I keep hearing about bipartisanship. Oh, what is this fey, bashful woodland creature of which you speak, Republicans? It sounds simply enchanting—and, yes, I would love to believe it exists. But it just doesn’t. I’m quite certain I saw Mitch McConnell beating it to death with a shovel in a roadside ditch after he hit it with his car.
Honestly, the only whiff of bipartisanship I ever detect from Republicans these days is when they take credit for popular spending bills that Democrats passed all by themselves. And Iowa Sen. Chuck Grassley knows this as well as anyone. But, hey, he has a grossly unrepresentative and antiquated system to protect. And the filibuster is the key to preserving white minority rule going forward.
On Tuesday, Grassley joined the perpetually wrong Larry Kudlow on Fox Business to chew the latest Republican talking points into a mealy paste, before regurgitating them into his pidgins’/constituents’ yawping mouths.
GRASSLEY: “The most important thing about not changing the rules of the Senate—in fact, you know, it takes two-thirds vote to change the rules of the Senate, but they’ll break the rules to change the Senate to change the rules because they’ve got a way of doing it with 51 votes instead of two-thirds vote, and if that happens, then every senator in the minority is not going to be protected and we’re not going to have the bipartisanship that when you have to have 60 votes, and Iowans want more bipartisanship. In fact, they’re disgusted that we don’t have enough of it already. And the 60 votes promotes bipartisanship. And the function of the Senate was to be a deliberative body, not just let the majority run over the minority.”
Iowans are disgusted we don’t have more bipartisanship? Will they give back those three Supreme Court seats they rammed through on a partisan basis after blatantly stealing a seat from President Barack Obama?
Oh, and maybe bipartisanship took a bit of a hit when a cabal of Republicans got together on the eve of President Obama’s inauguration to vow to oppose everything he did—even as the economy hemorrhaged jobs in the wake of George W. Bush’s brilliant economic stewardship. In fact, Republicans vehemently opposed President Obama’s roughly $800 billion stimulus bill, even though the economy had cratered and started to show signs of slouching toward depression. In the final analysis, Obama’s stimulus bill likely helped the country avoid another Great Depression, and Republicans didn’t lift a single crooked finger to help get it passed.
Why were Republicans so recalcitrant? Because Mitch McConnell told them that getting rid of Obama was more important than saving the economy and creating jobs.
No, really. Here’s an excerpt from Michael Grunwald’s book, The New New Deal, about the passage of Obama’s stimulus deal:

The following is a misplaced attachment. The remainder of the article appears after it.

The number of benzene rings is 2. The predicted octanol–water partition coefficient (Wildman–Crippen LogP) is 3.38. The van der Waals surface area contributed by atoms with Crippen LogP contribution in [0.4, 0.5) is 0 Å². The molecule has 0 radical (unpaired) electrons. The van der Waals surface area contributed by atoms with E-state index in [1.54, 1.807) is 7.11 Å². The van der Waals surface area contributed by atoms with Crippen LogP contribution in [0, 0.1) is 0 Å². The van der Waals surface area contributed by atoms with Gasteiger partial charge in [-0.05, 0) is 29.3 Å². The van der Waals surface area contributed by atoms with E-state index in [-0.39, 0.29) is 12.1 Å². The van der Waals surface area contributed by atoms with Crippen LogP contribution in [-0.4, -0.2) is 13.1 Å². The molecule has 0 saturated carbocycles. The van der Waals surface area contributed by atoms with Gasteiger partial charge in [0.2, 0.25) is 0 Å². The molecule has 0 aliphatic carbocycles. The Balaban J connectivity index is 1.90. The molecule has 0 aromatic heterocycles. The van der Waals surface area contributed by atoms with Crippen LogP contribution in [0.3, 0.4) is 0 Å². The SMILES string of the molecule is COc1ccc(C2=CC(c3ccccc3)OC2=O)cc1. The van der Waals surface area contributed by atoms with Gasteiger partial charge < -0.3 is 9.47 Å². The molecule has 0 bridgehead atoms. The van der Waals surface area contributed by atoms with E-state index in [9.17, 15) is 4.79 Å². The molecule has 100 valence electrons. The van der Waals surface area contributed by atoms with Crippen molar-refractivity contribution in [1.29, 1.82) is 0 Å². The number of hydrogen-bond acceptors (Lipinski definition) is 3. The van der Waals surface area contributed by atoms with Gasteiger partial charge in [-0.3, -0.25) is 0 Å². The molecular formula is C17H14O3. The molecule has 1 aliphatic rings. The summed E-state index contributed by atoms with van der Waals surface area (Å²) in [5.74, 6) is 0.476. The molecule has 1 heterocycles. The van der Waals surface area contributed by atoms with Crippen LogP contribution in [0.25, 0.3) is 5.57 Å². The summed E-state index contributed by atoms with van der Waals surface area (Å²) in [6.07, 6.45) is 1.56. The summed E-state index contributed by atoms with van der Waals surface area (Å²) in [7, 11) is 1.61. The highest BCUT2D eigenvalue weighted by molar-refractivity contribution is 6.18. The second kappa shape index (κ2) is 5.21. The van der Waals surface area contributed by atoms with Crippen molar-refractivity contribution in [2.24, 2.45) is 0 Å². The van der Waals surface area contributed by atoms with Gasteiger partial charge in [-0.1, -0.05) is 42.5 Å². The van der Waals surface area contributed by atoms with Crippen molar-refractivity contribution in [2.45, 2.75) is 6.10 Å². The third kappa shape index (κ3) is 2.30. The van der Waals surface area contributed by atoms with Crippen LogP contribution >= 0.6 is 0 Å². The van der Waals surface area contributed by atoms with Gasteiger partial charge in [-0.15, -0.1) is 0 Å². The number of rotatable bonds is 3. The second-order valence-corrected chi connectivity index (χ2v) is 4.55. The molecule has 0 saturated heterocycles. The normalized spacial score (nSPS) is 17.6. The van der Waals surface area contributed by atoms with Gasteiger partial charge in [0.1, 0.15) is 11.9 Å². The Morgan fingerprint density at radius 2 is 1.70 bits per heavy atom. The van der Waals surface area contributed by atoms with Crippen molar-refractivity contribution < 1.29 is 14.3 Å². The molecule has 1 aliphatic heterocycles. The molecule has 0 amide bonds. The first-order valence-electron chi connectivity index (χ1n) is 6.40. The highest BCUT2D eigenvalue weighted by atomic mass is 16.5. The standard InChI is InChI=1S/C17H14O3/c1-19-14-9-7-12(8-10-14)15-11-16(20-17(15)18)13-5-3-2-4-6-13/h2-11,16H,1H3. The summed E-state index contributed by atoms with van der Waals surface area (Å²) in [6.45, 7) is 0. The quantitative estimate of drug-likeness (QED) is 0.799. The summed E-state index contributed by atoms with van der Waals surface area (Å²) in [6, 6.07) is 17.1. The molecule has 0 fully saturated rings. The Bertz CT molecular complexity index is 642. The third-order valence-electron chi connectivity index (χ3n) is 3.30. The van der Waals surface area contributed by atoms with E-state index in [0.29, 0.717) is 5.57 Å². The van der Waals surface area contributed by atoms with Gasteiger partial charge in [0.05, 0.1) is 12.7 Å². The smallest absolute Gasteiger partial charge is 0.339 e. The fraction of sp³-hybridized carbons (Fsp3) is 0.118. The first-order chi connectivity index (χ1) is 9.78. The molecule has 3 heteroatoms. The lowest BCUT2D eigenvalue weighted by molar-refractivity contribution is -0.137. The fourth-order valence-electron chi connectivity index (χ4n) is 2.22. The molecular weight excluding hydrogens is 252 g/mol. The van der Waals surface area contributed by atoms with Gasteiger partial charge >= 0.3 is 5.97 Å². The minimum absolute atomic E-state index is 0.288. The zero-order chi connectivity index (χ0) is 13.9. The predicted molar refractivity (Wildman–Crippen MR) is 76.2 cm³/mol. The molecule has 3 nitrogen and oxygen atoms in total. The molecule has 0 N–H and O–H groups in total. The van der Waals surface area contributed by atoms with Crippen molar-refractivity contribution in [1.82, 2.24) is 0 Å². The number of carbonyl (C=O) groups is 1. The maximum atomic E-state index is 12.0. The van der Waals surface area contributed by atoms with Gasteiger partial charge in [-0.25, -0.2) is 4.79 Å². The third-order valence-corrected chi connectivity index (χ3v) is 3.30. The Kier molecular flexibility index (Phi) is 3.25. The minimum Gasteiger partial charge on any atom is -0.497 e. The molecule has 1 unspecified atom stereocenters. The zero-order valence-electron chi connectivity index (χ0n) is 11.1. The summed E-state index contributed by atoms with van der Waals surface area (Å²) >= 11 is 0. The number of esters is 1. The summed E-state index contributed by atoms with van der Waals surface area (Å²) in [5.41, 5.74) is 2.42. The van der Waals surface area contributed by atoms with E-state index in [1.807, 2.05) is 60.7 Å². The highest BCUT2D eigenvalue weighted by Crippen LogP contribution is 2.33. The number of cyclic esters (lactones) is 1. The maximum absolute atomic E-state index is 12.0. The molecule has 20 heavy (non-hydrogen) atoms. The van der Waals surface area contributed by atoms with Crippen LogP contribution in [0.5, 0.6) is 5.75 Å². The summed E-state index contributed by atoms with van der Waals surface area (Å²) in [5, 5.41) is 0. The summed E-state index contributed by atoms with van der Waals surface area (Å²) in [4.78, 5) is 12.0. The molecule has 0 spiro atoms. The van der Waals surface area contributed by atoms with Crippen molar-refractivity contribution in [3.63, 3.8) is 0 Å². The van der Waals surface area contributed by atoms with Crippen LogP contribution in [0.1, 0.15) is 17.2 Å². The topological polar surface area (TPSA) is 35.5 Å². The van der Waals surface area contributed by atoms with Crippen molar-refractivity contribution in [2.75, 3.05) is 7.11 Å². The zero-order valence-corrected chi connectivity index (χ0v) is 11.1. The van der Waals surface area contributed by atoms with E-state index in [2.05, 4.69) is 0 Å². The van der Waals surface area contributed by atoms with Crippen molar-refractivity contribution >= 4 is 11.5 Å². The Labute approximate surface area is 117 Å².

[Vice President] Biden says that during the transition, he was warned not to expect any cooperation on many votes. “I spoke to seven different Republican Senators, who said, ‘Joe, I’m not going to be able to help you on anything,’ he recalls. His informants said McConnell had demanded unified resistance. “The way it was characterized to me was: ‘For the next two years, we can’t let you succeed in anything. That’s our ticket to coming back,’” Biden says.
How’s that for bipartisanship? Trying to strangle a new administration in its crib during one of the worst financial crises in our country’s history—a crisis that started, mind you, under the diligent watch of a Republican president.
And, gee, doesn’t this all sound eerily familiar? Today, we’re embroiled in another major crisis, and Republicans are doing their level best to make it as hard as possible for our president to succeed.
Sure, Democrats could play this game, too—but we’re not psychopaths. So after the economy suffered a near-kill shot at the beginning of the COVID-19 pandemic—when Republican Donald Trump was in the White House—Democrats overwhelmingly supported robust stimulus measures, even though they would surely help Trump’s reelection prospects. But since they were bound to help the American people, Democrats were on board. But later, when newly inaugurated President Joe Biden queued up his own stimulus bill to shepherd the American people and the economy through 2021, suddenly all that bipartisan bonhomie mysteriously dried up.
Hmm. Go figure.
No, for Republicans, “bipartisanship” is just a warm-and-fuzzy buzzword they use to pull the wool over the eyes of their sheep. Frankly, when they use that word, all I hear is that they’re coming to stomp on both my nuts.
Also, not for nothing, the Republican “minority” in the Senate already represents 41 million fewer Americans than the Democratic “majority”—even though the two parties hold the same number of seats in the chamber. (As vice president, Kamala Harris is the tie-breaking 51st vote.) So Sen. Grassley’s much-beleaguered minority is already wielding outsized influence over everything that happens in this country.
Surely Chuck Grassley knows better. But getting the truth out of a Republican these days is like trying to find Louie Gohmert’s brain on an MRI scan. You really have to squint to see it, and even then, you’re not quite sure what you’re looking at.
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